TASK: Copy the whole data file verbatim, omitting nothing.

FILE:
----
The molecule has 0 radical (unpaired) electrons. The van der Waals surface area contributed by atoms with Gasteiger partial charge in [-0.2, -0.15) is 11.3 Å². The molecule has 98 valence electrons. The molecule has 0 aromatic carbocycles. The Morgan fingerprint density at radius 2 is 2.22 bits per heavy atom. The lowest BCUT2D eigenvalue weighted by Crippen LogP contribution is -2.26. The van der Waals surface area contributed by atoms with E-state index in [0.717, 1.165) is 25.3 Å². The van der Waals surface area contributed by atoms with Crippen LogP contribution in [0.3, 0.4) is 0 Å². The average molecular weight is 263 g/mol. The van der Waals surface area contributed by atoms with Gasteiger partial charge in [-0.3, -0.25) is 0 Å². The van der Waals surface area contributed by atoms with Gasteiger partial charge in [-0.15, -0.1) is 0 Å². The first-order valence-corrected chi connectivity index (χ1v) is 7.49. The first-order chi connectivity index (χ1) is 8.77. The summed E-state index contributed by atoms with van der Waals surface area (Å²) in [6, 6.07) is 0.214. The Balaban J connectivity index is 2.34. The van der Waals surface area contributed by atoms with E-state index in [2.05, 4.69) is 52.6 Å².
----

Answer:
The molecule has 0 radical (unpaired) electrons. The van der Waals surface area contributed by atoms with Gasteiger partial charge in [-0.2, -0.15) is 11.3 Å². The molecule has 98 valence electrons. The molecule has 0 aromatic carbocycles. The Morgan fingerprint density at radius 2 is 2.22 bits per heavy atom. The lowest BCUT2D eigenvalue weighted by Crippen LogP contribution is -2.26. The van der Waals surface area contributed by atoms with E-state index in [0.717, 1.165) is 25.3 Å². The van der Waals surface area contributed by atoms with Crippen LogP contribution in [0.3, 0.4) is 0 Å². The average molecular weight is 263 g/mol. The van der Waals surface area contributed by atoms with Gasteiger partial charge in [-0.3, -0.25) is 0 Å². The van der Waals surface area contributed by atoms with Gasteiger partial charge in [-0.15, -0.1) is 0 Å². The first-order valence-corrected chi connectivity index (χ1v) is 7.49. The first-order chi connectivity index (χ1) is 8.77. The summed E-state index contributed by atoms with van der Waals surface area (Å²) in [6, 6.07) is 0.214. The Balaban J connectivity index is 2.34. The van der Waals surface area contributed by atoms with E-state index in [2.05, 4.69) is 52.6 Å².